Mon 11 – Shops in Milltown of Rothiemay now close at 7pm daily, 1 pm on Wednesdays and 9 pm on Saturdays. Keith Town Council reported that houses in Union Street had been renumbered with new brass numbers on each door. Bulgaria entered the war on the side of Germany and Austria, and attacked Serbia.

Tue 12 – Officers at Maisley Camp were entertained to a farewell dinner prior to departure for the South. It was announced that the proposed abolition of the halfpenny postage would be abandoned. Nurse Edith Cavell was executed by firing squad in Brussels for helping Allied soldiers to escape from occupied Belgium.

Thur 14 – Keith Curling Club’s AGM decided not to participate in this year’s County Bonspiel. Trafalgar Day was commemorated in Keith by the flying of the Union Jack from flagpoles in Reidhaven and Regent Squares and at the Grammar School where the Rector addressed the pupils on the significance of the celebration.

Fri 15 – Grange School Board decided to extend the harvest holidays at Crossroads School and not to reopen Sillyearn because of the measles outbreak.

Sat 16 – The Banffshire Herald reported that Dr Margaret Stewart of Glencottar, Seafield Avenue, had been appointed resident surgeon at Kilmarnock Hospital. Showing in the Palace Cinema was the Fantômas  film “Mysterious Fingerprints”. Pupils at Grange collected £1 13s for the Purple Cross Service to help purchase an ambulance for wounded horses on the battlefield. Britain offered the island of Cyprus to Greece in an effort to bring them into the war on the side of the Allies.

Sun 17 – A soldier was caught assisting a comrade to desert by procuring civilian clothes for him at premises in Moss Street and Bridge Street in Keith. He was later sentenced to 60 days in prison by the Sheriff at Banff.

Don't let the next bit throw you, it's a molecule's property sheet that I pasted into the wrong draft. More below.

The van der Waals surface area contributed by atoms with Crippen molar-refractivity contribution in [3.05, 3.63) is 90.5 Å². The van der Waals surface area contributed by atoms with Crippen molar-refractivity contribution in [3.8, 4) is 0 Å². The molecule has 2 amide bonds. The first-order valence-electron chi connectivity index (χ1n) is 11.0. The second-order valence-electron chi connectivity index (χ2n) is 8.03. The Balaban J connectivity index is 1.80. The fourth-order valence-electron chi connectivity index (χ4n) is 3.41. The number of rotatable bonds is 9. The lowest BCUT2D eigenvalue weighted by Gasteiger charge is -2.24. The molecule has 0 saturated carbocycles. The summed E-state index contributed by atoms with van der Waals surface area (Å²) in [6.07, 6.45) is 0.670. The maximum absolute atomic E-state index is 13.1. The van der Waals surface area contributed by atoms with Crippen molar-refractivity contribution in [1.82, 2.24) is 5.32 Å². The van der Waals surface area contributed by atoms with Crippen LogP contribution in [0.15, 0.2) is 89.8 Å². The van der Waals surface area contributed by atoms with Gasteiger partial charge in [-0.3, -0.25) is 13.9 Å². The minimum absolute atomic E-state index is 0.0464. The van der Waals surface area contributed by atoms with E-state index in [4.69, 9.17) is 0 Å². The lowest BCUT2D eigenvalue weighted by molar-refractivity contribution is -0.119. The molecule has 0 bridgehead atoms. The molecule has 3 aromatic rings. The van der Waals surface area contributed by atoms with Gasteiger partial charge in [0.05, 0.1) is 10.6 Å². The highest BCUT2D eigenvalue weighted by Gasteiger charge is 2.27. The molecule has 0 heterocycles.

Mon 18 – Germany consolidates its territorial gains in Poland by establishing the General-Governorate of Warsaw.

Tue 19 – The Banffshire Advisory Committee of the North of Scotland College of Agriculture met in Banff to consider the request for increased food production and the impact of military recruitment on farm servant numbers. John Buchan’s “The Thirty-Nine Steps” was first published in book form.

Wed 20 – There was another opportunity for Keith people to avail themselves of free smallpox vaccinations at the Longmore Hall courtesy of the Town Council.

Trooper James H. Duff, Scottish Horse Regiment, was 20 years old and a casualty at Gallipoli.  The son of railway guard, John Duff, and his wife Johann, The family had formerly lived at Main Street, Newmill, where James attended the local school.  He later worked as a clerk and played for the Elgin Caledonian Football Club.

Fri 22 – The Ladies’ Work Party met at Edingight House when Miss Elizabeth Innes tendered her resignation prior to her departure from the district. A boiler explosion at the farm of Bogton, Fordyce, resulted in several fatalities. Keith Town Council sponsored a lecture and limelight presentation in the Institute Hall by Robert Wouters of the 17th Belgian Artillery entitled “With the Belgian Army in the Firing Line”. Bulgarian troops captured the Serbian town of Skopje (now the capital of Macedonia).